Lawyer to Abbey: Follow Settlement

ST. PAUL – The lawyer who represented numerous alleged victims of clergy sex abuse in what was hailed as a landmark settlement agreement with St. John’s Abbey on Friday accused Abbot John Klassen of failing to live up to terms of that agreement.

St. Paul attorney Jeff Anderson bases his accusation on questions about the past of a priest recently appointed to the External Review Board, which was created as a result of the settlement.

The Abbey issued a brief statement Friday afternoon that said it would not discuss in the media any allegations against a member of its monastic community. The statement further said that the Abbey would not allow unverified, hearsay allegations to destroy the reputation of one of its own.

That statement came about two hours after Anderson called for the removal of the Rev. Thomas Andert as a member of the External Review Board because of allegations that Andert acted improperly with regards to a student while Andert was headmaster of the St. John’s Prep School. That occurred in the mid-1990s, Anderson contended. The university knew about the allegations against Andert as early as 1995, Anderson argued.

This year Klassen appointed Andert to the External Review Board and appointed him prior in the Abbey.

The review board was created in the agreement Anderson and Klassen reached in 2002 to settle claims made by several victims of St. John’s Abbey members.

The position of prior essentially puts Andert as second-in-command of the Abbey. The prior acts in the capacity of the abbot when the abbot is away.

In addition to asking for Andert’s removal as a member of the review board, Anderson also called for Klassen to appoint a second victim-survivor to the review board. Pat Marker resigned from the board several months ago in protest of what he called the board’s inaction on sex abuse issues.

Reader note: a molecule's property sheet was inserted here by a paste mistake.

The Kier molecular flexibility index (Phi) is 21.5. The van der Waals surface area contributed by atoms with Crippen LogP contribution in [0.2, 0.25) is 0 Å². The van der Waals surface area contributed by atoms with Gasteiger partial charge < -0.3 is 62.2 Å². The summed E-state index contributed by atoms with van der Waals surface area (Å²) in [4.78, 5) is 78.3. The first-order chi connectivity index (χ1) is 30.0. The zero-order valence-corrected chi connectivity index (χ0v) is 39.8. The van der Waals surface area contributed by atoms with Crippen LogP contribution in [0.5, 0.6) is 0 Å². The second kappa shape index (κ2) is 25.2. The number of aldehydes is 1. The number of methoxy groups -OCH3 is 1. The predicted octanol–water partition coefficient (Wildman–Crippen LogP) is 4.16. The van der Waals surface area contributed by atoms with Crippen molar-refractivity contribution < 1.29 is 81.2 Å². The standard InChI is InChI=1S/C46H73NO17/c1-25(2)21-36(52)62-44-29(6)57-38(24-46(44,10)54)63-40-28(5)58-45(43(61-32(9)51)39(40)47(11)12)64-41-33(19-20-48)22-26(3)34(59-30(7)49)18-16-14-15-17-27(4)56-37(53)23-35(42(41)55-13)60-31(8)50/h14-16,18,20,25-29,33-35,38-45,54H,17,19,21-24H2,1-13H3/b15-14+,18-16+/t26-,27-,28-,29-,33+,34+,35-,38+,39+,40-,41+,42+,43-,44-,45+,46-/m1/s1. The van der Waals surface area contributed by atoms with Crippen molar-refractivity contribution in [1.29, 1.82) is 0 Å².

Marker on Friday called for Andert’s removal as prior. Marker has yet to be replaced on the review board by another victim-survivor, Anderson contended.

In addition to Andert’s appointment to the board, the Rev. Gordon Tavis also has been appointed to the review board. The 2002 agreement between Klassen and Anderson’s clients called for two victim-survivors on the board and doesn’t address how many, if any, clergy members should be appointed.

“Obviously they’ve lost their way and violated the agreement, and everyone I represent has been violated,” Anderson said. “I’m saddened by it.”

The statement issued Friday by Abbey spokesman Rev. William Skudlarek said allegations against Andert in 1994 led to “an intensive internal investigation” and that the student met with then-Abbot Timothy Kelly and “denied that any sexual misconduct had occurred.”

“The investigation revealed no credible charges of sexual abuse,” the statement reads. “St. John’s Abbey will not allow the destruction of any person’s reputation and good name on the basis of unverified public charges that often include false or misleading information and hearsay. Nor will the Abbey engage in a discussion in the media of allegations of abuse against a member of the monastic community.”

Anderson and Marker said they brought their concerns about Andert to the review board while Marker was still a member of the board.

Anderson isn’t planning any lawsuits against the Abbey for now and hopes his public appeal will be more effective than a letter he sent in July to Klassen addressing the makeup of the review board.

He hasn’t received a response to that letter, he said.

“I’m going to give them the benefit of the doubt,” he said Friday. “I believe they have faltered and fallen, and what we’re doing today is to acknowledge that and to bring them back.”

By David Unze,